Now, today things look so much brighter.  I seem to have a renewed sense of hope.

I got so much done today.  I cooked.  I vacuumed.  I cleaned up the kitchen.  It was wonderful!  I felt so useful, and I felt like I was much more me.

Tonight we put together our Lego Christmas Train while listening to Christmas Carols.  Yes, the Christmas Spirit has found its way to our house.  Thank goodness!

A Crisis of Faith

I try so hard to believe that things will get better.  I want to believe that the Meniere’s will become manageable, that I will start having normal digestion again, that I can have a life again.

A friend of mine sent me a note on Facebook that said I was her hero, because I’ve been through so much in the past couple of years and still I can be optimistic about the future.  Well not today.

Today, I’m not optimistic at all.  Today, I can’t see past the pain and horror that my life has become.  I read on Facebook all the fun things that my friends are doing, and I’m a prisoner in my own home.

I continue to have horrible Meniere’s attacks.  It just hurts too much.  Not just the attacks, but the unknowing.  Is it going to happen today.  Is this weird feeling I’m having the beginnings of an attack.  I can’t drive any more.  I can’t even take care of my house.  Some days I can’t even get out of bed by myself.

Then there’s the digestion problems.  Today was horrible.  I ate dinner, my stomach hurt a lot.  I went to bathroom and nothing really happened, then I was standing at my kitchen sink and I lost control of my bowels.  Yes, just standing there and Wam! I had poop running down my leg!  (I can’t believe I’m actually telling anyone this.)  I went upstairs, sat in the bathroom for a very long time, then took a shower and put my clothes in the washer.  But during that time I had a complete melt down, and I don’t think it’s over.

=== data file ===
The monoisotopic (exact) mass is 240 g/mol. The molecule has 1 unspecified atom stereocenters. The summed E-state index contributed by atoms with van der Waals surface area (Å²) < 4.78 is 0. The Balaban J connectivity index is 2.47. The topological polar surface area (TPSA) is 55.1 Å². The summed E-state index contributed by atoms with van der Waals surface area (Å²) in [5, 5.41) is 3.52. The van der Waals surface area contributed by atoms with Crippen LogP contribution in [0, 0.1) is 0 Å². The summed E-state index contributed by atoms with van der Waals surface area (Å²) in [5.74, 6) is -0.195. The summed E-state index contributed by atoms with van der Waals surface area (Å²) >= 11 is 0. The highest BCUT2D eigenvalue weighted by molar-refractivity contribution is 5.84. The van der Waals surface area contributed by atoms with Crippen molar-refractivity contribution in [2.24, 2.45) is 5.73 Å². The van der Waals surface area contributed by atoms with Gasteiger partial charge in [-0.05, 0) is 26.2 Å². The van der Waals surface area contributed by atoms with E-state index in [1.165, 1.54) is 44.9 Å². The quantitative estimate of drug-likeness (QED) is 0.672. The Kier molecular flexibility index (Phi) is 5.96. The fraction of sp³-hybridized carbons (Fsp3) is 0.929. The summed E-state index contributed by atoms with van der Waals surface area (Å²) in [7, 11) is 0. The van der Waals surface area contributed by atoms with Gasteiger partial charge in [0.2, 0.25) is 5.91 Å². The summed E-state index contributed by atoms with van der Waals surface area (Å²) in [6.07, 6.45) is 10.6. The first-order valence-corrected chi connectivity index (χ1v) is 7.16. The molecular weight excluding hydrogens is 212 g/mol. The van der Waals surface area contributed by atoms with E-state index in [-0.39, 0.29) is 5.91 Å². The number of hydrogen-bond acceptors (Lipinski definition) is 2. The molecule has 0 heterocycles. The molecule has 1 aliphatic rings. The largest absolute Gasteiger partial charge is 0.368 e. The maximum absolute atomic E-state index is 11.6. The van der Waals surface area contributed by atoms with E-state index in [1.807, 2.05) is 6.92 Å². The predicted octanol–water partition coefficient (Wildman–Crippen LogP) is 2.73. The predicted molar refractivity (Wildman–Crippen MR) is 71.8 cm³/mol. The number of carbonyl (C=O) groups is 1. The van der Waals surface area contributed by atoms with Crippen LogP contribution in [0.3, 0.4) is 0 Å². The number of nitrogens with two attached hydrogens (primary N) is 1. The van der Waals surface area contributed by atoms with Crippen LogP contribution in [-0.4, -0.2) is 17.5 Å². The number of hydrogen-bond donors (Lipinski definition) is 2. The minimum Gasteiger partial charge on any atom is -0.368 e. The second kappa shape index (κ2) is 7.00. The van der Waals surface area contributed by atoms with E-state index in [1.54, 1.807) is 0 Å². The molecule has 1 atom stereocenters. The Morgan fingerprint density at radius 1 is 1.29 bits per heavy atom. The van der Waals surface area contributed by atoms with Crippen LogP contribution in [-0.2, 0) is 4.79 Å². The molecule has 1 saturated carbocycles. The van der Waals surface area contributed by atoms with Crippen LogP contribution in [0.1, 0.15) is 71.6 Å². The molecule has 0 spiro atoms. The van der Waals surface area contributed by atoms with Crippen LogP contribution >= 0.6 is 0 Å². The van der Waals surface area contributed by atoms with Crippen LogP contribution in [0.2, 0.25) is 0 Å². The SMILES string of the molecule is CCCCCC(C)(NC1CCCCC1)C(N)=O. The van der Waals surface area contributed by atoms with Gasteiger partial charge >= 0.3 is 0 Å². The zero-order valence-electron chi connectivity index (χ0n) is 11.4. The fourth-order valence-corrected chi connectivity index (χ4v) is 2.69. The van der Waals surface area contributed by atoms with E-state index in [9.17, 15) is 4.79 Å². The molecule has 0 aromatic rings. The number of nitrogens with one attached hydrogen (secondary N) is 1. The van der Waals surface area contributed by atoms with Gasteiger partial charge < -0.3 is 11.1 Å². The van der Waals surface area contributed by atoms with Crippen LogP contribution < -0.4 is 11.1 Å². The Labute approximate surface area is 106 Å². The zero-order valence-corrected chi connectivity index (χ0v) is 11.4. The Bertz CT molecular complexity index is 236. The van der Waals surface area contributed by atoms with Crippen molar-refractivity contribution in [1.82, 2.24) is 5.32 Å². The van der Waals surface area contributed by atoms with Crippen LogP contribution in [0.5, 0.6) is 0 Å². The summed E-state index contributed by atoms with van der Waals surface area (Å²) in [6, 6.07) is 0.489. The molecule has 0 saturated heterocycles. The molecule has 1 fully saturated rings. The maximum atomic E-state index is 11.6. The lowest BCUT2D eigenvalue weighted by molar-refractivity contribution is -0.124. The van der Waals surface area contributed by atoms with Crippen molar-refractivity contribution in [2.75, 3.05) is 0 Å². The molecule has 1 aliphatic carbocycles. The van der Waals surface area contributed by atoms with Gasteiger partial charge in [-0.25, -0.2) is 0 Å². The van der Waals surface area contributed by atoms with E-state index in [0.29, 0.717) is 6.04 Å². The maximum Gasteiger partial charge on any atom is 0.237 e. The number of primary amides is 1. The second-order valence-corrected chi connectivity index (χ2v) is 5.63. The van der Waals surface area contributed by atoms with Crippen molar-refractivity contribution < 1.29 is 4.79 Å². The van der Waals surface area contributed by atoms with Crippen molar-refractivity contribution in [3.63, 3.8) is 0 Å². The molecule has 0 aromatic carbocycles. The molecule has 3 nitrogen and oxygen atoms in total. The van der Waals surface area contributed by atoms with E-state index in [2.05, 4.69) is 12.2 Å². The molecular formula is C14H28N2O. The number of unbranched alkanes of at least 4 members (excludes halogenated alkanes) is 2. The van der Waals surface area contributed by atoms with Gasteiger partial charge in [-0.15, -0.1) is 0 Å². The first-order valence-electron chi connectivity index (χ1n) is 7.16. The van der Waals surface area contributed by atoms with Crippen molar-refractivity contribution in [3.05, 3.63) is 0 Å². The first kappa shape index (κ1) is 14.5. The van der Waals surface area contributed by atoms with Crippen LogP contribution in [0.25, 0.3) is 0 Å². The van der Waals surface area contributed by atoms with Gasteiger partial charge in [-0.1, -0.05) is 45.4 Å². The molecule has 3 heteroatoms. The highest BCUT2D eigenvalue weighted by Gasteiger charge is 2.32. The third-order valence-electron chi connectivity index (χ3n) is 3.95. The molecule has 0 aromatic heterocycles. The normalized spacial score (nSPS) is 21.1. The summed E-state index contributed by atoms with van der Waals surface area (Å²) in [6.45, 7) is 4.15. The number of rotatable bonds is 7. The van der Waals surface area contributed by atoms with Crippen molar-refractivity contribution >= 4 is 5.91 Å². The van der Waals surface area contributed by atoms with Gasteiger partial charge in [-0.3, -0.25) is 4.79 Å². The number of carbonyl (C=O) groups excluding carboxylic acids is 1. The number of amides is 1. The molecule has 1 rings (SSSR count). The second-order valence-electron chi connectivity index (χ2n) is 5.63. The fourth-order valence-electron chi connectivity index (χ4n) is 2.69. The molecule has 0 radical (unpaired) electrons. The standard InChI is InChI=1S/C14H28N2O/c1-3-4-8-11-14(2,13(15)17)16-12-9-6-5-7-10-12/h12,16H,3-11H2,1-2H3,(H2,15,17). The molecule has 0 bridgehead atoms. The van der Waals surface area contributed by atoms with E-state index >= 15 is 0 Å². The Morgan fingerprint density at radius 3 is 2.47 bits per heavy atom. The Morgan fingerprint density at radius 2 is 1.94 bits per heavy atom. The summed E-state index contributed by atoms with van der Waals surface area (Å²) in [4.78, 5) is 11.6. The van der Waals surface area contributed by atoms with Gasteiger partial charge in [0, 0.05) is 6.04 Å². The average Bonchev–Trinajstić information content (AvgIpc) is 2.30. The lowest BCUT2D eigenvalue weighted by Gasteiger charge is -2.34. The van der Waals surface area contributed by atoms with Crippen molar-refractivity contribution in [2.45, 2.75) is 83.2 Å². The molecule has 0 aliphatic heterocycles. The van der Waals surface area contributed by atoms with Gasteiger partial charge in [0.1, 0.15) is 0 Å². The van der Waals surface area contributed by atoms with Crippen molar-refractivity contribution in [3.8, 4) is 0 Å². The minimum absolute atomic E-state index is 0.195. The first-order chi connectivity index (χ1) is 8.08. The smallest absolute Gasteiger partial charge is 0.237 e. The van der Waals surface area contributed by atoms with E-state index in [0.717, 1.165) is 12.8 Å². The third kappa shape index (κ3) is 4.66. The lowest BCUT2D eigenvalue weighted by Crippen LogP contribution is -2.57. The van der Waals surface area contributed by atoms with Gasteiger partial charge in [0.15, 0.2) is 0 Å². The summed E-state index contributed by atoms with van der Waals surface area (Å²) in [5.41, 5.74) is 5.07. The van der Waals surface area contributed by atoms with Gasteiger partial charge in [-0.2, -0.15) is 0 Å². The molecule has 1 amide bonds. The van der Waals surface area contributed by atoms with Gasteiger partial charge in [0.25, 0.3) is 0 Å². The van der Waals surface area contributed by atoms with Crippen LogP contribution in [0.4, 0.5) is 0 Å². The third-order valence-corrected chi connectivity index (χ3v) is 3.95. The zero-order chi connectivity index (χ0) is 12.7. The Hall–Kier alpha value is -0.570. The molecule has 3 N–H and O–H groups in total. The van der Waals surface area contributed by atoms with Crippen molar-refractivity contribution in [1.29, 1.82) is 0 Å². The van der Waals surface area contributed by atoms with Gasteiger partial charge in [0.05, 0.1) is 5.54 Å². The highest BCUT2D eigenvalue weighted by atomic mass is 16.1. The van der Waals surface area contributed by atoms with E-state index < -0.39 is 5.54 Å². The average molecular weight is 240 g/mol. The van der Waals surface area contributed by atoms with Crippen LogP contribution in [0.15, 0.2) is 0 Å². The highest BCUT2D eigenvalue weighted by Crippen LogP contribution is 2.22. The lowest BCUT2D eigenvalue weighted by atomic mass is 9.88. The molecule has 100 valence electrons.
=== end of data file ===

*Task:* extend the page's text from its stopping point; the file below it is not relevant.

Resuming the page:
I’m really tired of living like this.  I’m ready to just, I don’t want to say die, but that’s really what it comes down to.  I feel like I’m fighting a loosing battle.  The doctors at Duke tell me there is so much they can do for the Meniere’s…so when are they going to do it?  I know I just had the blood patches on November 24th, but since December 4th my life has been a living hell.

The digestive health doctors have no idea what is going on, and the last two tests I was scheduled for I had to cancel because the Meniere’s had control of my life.  I have a scope planned for Wednesday, where they put a scope down your throat and have a look-see.  Now if the Meniere’s will let me go through with this test, maybe they will find some answer.  I have a feeling they are just going to tell me I have IBS.  Something else that has no cure, that I will be stuck with for the rest of my life.

I want to have faith, and most of the time I do.  I’m not religious like a lot of people, but I have my own beliefs.  But that’s not the kind of faith I’m talking about.  I simply feel so out of control.

All my life when things happened to me, I always knew that I could fight back and over come.  But now I don’t have that.  I feel like I’m fighting so hard, but I don’t have the right ammunition.

Even now I want to say, don’t worry, I’ll be fine, I’ll get through this too.  I don’t want pity, and I feel like I see that in so many people’s eyes.

I can accept a lot of strife in my life.  Loosing my hearing, I could deal with.  Walking with a limp and living in pain, I could deal with.  Not having control of my bowels, I can’t life with.  Never knowing when the vertigo will hit, I can’t live with.  (I used to have signals, but now the vertigo will come on so fast.)  I can’t deal with feeling so out of control.

On top of everything, my dear sweet dog has bladder cancer.  In July they gave her 6 months to a year.  She’s still doing very well.  Right now she has a staff infection, the vet says that isn’t unusual for dogs with bladder problems, but I’m afraid it’s the first of her going down hill.  I’ve had my Sandy for over 16 years, I don’t know what I will do without her.

But tomorrow is another day.  I’m sure things will look better after a good night’s sleep, and I will once again have my optimism back.  I’m just so tired.